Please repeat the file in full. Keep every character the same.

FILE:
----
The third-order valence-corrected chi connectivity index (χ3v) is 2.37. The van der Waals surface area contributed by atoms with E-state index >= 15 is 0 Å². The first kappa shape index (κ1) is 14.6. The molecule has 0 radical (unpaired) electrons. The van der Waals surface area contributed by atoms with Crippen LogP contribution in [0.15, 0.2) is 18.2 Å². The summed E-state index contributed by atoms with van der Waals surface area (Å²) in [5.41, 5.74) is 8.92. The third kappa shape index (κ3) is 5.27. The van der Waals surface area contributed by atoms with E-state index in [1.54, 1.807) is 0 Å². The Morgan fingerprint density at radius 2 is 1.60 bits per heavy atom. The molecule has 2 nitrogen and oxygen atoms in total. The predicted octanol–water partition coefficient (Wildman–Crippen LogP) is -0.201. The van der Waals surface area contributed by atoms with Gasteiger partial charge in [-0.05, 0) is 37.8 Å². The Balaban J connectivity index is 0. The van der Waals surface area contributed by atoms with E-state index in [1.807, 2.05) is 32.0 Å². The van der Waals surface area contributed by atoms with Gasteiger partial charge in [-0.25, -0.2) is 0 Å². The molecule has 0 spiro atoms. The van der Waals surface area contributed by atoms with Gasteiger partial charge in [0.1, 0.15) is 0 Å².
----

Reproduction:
The third-order valence-corrected chi connectivity index (χ3v) is 2.37. The van der Waals surface area contributed by atoms with E-state index >= 15 is 0 Å². The first kappa shape index (κ1) is 14.6. The molecule has 0 radical (unpaired) electrons. The van der Waals surface area contributed by atoms with Crippen LogP contribution in [0.15, 0.2) is 18.2 Å². The summed E-state index contributed by atoms with van der Waals surface area (Å²) in [5.41, 5.74) is 8.92. The third kappa shape index (κ3) is 5.27. The van der Waals surface area contributed by atoms with E-state index in [1.54, 1.807) is 0 Å². The Morgan fingerprint density at radius 2 is 1.60 bits per heavy atom. The molecule has 2 nitrogen and oxygen atoms in total. The predicted octanol–water partition coefficient (Wildman–Crippen LogP) is -0.201. The van der Waals surface area contributed by atoms with Gasteiger partial charge in [-0.05, 0) is 37.8 Å². The Balaban J connectivity index is 0. The van der Waals surface area contributed by atoms with E-state index in [1.807, 2.05) is 32.0 Å². The van der Waals surface area contributed by atoms with Gasteiger partial charge in [-0.25, -0.2) is 0 Å². The molecule has 0 spiro atoms. The van der Waals surface area contributed by atoms with Gasteiger partial charge in [0.1, 0.15) is 0 Å².